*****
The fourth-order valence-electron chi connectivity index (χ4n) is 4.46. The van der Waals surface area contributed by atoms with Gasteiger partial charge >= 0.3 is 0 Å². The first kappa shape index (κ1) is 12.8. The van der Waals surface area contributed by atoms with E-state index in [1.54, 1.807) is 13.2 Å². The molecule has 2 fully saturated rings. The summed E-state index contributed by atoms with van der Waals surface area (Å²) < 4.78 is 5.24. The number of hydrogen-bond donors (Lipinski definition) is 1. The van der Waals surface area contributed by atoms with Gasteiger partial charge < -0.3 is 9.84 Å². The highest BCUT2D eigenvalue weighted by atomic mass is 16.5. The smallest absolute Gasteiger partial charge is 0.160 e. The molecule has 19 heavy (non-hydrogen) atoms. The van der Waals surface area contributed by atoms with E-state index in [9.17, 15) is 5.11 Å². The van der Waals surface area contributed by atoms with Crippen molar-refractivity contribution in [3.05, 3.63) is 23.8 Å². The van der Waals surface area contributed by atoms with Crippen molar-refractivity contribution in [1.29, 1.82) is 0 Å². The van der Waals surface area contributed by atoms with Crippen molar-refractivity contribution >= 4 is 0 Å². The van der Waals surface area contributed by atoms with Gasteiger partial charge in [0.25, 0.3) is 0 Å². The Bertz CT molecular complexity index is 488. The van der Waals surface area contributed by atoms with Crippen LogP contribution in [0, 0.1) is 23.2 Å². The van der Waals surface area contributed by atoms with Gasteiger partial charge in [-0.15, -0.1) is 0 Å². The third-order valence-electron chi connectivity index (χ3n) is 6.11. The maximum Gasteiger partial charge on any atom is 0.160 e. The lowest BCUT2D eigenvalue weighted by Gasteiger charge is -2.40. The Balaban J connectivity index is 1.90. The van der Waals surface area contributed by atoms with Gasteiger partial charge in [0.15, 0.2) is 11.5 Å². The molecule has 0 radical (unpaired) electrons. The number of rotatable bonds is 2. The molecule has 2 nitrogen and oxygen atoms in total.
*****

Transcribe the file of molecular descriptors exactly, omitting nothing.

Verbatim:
The fourth-order valence-electron chi connectivity index (χ4n) is 4.46. The van der Waals surface area contributed by atoms with Gasteiger partial charge >= 0.3 is 0 Å². The first kappa shape index (κ1) is 12.8. The van der Waals surface area contributed by atoms with E-state index in [1.54, 1.807) is 13.2 Å². The molecule has 2 fully saturated rings. The summed E-state index contributed by atoms with van der Waals surface area (Å²) < 4.78 is 5.24. The number of hydrogen-bond donors (Lipinski definition) is 1. The van der Waals surface area contributed by atoms with Gasteiger partial charge < -0.3 is 9.84 Å². The highest BCUT2D eigenvalue weighted by atomic mass is 16.5. The smallest absolute Gasteiger partial charge is 0.160 e. The molecule has 19 heavy (non-hydrogen) atoms. The van der Waals surface area contributed by atoms with E-state index in [9.17, 15) is 5.11 Å². The van der Waals surface area contributed by atoms with Crippen molar-refractivity contribution in [3.05, 3.63) is 23.8 Å². The van der Waals surface area contributed by atoms with Crippen molar-refractivity contribution in [1.29, 1.82) is 0 Å². The van der Waals surface area contributed by atoms with Crippen molar-refractivity contribution >= 4 is 0 Å². The van der Waals surface area contributed by atoms with Gasteiger partial charge in [0.25, 0.3) is 0 Å². The Bertz CT molecular complexity index is 488. The van der Waals surface area contributed by atoms with Crippen LogP contribution in [0, 0.1) is 23.2 Å². The van der Waals surface area contributed by atoms with Gasteiger partial charge in [-0.15, -0.1) is 0 Å². The third-order valence-electron chi connectivity index (χ3n) is 6.11. The maximum Gasteiger partial charge on any atom is 0.160 e. The lowest BCUT2D eigenvalue weighted by Gasteiger charge is -2.40. The Balaban J connectivity index is 1.90. The van der Waals surface area contributed by atoms with Gasteiger partial charge in [0.15, 0.2) is 11.5 Å². The molecule has 0 radical (unpaired) electrons. The number of rotatable bonds is 2. The molecule has 2 nitrogen and oxygen atoms in total.